Liberia’s Drive to Macroeconomic Stability

When you hear the word “stability,” what comes to mind? I bet you start to think about synonyms like security, durability, safety, normality, reliability, firmness, and balance. In macroeconomics, stabilization refers to the reduction of a nation’s internal and external imbalances or simply finding the right balance with feasible macroeconomic policies. These balances, together with sustainable reforms, consequently creating a platform for national growth and development within an economy.

In an open economy, there usually are four sectors through which a country’s macroeconomic goals and objectives flow: Production/Businesses, Households/Consumers, the Government and the rest of the world. To monitor, coordinate or regulate, and report or inform, a government entity, such as the Central Bank, structures its economies’ watch into four sectors: the real sector, monetary sector, fiscal sector, and the external sector.

The Real Sector monitors reports or informs government and the public on macroeconomic developments ranging from price developments to tracking the level of production in the productive sectors and changes or advances in the business circle, with an influence of household/consumers.

The Monetary Sector coordinates and regulates financial activities (i.e., bank and non-bank financial institutions) and their implications on both monetary and fiscal policies and the state of the economy.

The Fiscal Sector coordinates and regulates government fiscal operations covering revenue, taxation, expenditure and debt related activities and their implications on both monetary and fiscal policies and the state of the economy.

The External Sector monitors developments between Liberia and the rest of the world with emphasis on trade balances as well as Liberia’s international investment position (IIP).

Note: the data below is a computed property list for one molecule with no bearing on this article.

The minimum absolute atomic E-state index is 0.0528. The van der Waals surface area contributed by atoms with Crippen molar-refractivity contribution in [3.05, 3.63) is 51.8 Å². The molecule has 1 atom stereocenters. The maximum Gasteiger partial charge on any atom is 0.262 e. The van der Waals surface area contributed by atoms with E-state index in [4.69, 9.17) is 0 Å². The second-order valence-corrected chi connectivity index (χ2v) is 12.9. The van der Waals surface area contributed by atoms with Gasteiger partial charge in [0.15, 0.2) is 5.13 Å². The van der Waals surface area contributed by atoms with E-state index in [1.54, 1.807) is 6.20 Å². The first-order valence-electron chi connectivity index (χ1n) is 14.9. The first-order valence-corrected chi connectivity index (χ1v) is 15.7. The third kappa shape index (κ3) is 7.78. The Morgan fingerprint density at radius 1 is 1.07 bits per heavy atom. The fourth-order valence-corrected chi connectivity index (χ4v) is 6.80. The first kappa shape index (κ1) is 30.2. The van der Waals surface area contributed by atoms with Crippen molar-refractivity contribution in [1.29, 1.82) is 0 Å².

Every nation sets economic policies that are diagnosed from trends derived from a baseline or the country’s current economic conditions. Based on the data collected from coordinated or regulated economic activities, together with public sentiments, policy changes and adjustments are done to provide remedies for existing economic imbalances and vulnerabilities.

The current state of the Liberian economy shows that both external and internal imbalances exist; our domestic economy is too cold (recession). Liberia’s economy is experiencing an inappropriate inflation pace (rapid increase), high exchange rate (the Liberian dollar is experiencing rapid depreciation), high level of unemployment (otherwise vulnerable employment), low output or domestic production, and inappropriate current account balance with fears of unsustainable debt growth. The good news is, with the implementation of appropriate Fiscal and Monetary policies, both internal and external balance can somehow be achieved.

Liberia’s Fiscal Policy (FP) and Monetary Policy (MP) are set by the Ministry of Finance and the Central Bank respectively. Both policies have objectives, short to medium term and medium to long-term ones. To reduce macroeconomic imbalances (internal & external), they must effectively work together, that which can prove to be difficult. Liberia, being an import based economy, her Fiscal and Monetary policies drive to reduce the internal and external imbalances, “aim at achieving price stability through exchange rate stability, reducing interest rate and tax rates to increase investments and boost output and thereby having a positive effect on the current account balance.” All of these can be appropriate policies if the situation demands. The questions that should be asked right now are: